Appeal from the Order of the Pennsylvania Board of Probation and Parole in case of Charmaine Grubbs v. Pennsylvania Board of Probation and Parole.
Jayne Shinko, for petitioner.
Arthur R. Thomas, Assistant Chief Counsel, with him, Robert A. Greevy, Chief Counsel, Jay C. Waldman, General Counsel, and LeRoy S. Zimmerman, Attorney General, for respondent.
Judges MacPhail, Doyle and Barry, sitting as a panel of three. Opinion by Judge MacPhail.
[ 85 Pa. Commw. Page 465]
Petitioner has moved this Court to strike certain documents*fn1 from the record filed with the Court in conjunction with her appeal from an order by the Board of Probation and Parole (Board) denying her administrative relief. The specific documents which are the object of Petitioner's motion were not offered into evidence in the course of the administrative hearing. The record indicates that the Board's only witness at the administrative hearing was a parole
[ 85 Pa. Commw. Page 466]
supervisor who was testifying from the Petitioner's parole agent's report. Timely objection was made to this testimony.
The Board resists the motion now before us on the grounds that such documentation is unnecessary to give this Court a complete record, that the documents are a part of the proceedings admissible under Pa. R.A.P. 1951(a) and that the documents are not prejudicial to the Petitioner.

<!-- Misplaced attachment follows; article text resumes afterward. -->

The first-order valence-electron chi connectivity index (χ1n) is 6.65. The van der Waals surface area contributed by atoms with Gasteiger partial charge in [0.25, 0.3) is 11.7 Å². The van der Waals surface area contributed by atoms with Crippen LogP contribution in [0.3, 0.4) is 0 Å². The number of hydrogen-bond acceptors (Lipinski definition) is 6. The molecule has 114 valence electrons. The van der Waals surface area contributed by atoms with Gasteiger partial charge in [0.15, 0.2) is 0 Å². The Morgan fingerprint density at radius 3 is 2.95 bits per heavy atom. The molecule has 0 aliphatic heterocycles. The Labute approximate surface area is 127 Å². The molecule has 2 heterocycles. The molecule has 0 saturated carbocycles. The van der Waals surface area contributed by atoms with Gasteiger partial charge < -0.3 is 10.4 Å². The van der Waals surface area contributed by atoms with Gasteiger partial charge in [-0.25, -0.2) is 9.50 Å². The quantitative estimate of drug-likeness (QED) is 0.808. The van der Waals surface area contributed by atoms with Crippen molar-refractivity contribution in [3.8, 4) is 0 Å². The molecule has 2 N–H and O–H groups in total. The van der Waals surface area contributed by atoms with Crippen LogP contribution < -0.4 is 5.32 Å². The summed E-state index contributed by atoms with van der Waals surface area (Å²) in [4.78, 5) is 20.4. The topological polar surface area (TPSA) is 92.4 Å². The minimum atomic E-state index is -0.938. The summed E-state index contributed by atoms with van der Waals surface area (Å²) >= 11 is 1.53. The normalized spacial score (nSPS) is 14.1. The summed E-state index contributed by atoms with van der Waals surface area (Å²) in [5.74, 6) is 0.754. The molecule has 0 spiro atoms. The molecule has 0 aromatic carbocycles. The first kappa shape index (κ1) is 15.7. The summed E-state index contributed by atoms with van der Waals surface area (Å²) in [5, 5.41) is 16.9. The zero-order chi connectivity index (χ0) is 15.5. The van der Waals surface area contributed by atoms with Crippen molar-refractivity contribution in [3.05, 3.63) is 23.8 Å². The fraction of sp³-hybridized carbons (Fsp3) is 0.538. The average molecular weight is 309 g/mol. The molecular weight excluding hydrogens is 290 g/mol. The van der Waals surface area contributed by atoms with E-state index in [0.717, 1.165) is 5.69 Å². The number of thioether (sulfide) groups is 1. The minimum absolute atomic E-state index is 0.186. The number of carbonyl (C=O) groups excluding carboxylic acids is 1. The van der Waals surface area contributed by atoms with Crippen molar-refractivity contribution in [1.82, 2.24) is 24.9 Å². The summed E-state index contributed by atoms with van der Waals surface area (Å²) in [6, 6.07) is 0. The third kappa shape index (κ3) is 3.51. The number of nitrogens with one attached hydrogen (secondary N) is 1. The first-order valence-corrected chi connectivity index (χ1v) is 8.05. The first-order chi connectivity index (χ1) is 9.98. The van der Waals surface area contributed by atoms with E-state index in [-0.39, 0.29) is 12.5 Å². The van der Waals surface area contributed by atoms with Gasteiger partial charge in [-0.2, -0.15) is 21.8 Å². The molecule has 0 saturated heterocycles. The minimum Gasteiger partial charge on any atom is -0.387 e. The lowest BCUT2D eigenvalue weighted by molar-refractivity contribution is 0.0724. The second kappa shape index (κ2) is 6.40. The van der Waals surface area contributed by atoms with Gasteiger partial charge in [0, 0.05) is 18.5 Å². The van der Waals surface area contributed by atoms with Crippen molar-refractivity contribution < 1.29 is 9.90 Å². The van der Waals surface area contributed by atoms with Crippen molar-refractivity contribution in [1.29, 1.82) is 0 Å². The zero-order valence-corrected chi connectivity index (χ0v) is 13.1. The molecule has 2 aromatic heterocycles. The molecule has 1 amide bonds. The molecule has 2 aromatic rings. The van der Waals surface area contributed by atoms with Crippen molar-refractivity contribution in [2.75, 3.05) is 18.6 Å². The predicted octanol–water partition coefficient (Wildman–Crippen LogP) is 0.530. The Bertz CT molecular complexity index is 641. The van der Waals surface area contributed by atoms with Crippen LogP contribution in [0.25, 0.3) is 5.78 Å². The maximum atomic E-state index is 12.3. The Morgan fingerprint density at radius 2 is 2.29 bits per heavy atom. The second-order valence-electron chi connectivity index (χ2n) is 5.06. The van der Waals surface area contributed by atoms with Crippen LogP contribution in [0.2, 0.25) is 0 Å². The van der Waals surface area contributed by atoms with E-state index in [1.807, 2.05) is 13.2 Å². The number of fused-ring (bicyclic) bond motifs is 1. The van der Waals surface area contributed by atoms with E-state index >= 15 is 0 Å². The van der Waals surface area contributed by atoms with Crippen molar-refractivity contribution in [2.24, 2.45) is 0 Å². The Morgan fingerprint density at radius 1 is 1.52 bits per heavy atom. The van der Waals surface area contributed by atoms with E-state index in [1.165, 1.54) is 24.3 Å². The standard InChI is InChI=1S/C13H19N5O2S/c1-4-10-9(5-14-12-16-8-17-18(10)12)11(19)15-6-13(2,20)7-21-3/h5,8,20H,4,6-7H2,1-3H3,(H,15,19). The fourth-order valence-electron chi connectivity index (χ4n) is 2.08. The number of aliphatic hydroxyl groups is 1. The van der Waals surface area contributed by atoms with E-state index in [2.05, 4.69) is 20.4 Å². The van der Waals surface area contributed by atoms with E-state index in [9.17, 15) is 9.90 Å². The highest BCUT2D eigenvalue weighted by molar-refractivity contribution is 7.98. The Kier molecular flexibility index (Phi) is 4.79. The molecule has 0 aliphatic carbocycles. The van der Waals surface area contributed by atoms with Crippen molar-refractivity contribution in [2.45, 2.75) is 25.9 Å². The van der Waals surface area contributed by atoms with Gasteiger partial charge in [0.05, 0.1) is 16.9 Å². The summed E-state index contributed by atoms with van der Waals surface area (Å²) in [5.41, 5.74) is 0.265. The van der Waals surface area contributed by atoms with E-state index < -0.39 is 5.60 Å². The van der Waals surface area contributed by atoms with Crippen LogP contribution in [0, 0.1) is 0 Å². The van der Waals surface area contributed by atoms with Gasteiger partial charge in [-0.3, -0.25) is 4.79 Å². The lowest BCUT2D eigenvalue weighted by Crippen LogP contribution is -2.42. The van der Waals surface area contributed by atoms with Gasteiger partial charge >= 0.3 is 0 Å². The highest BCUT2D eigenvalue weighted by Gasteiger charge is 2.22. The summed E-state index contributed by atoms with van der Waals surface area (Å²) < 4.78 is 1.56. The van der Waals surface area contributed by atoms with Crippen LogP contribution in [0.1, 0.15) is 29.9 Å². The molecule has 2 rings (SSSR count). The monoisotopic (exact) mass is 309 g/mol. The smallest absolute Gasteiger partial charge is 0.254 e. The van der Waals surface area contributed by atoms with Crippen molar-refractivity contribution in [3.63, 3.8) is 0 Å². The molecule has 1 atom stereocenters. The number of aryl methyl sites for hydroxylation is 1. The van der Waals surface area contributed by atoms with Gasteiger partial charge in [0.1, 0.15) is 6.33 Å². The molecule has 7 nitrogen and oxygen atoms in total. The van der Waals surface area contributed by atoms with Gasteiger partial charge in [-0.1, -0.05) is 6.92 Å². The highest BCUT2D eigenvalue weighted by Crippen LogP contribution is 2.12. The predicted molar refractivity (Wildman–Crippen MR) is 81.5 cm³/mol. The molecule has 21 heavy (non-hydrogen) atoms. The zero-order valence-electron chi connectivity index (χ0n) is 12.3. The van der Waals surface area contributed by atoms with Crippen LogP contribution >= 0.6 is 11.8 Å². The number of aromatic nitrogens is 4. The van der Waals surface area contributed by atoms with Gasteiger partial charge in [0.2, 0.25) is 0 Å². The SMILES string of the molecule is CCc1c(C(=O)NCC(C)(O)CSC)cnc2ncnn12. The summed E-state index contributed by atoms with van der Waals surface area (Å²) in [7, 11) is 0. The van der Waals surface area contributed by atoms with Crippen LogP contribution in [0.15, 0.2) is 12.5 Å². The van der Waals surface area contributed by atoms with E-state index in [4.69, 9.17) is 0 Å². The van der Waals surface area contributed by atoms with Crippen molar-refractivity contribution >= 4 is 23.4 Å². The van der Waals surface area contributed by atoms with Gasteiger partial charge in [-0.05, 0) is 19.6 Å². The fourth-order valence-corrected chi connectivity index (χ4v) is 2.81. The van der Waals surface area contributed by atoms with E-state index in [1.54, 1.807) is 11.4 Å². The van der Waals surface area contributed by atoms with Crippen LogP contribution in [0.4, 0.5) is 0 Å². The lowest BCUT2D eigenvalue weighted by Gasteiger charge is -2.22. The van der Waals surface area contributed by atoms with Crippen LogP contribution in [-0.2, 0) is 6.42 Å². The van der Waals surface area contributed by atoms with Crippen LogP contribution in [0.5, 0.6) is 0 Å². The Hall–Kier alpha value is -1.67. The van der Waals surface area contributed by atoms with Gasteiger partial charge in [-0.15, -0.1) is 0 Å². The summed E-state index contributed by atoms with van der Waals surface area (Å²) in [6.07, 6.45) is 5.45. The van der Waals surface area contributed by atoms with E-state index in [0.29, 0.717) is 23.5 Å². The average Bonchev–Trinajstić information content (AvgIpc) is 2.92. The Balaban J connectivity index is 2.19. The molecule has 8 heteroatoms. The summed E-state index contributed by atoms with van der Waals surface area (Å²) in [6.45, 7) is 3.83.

It is true that this Court does insist upon a complete record in every case but the Court expects that the record will be developed at the administrative hearing, not at the appellate level. For the same reason, we do not believe the documents constitute a part of the "proceedings" within the meaning of that term as used in Pa. R.A.P. 1951(a). There was not even an evidentiary reference to Form PBPP-39 in the record of this case. While there were evidentiary references to the other documents, no effort was made to admit them as part of the record. It should be well established by now that neither the Board in its decision making process, nor this Court in a review of that process, may consider any matters not made a part of the record when counsel and the litigants are present. Whether or not such matters would be prejudicial to the Petitioner is irrelevant. They simply cannot be considered.
Proper provision is made in Pa. R.A.P. 1951(b) for steps to be followed where the Board or the Petitioner wish to supplement the record. This process was not followed by the Board in the instant case.
The Petitioner is entitled to have her case decided upon the record made in her presence. The motion to strike is sustained and the Chief Clerk is directed to extract the protested items from ...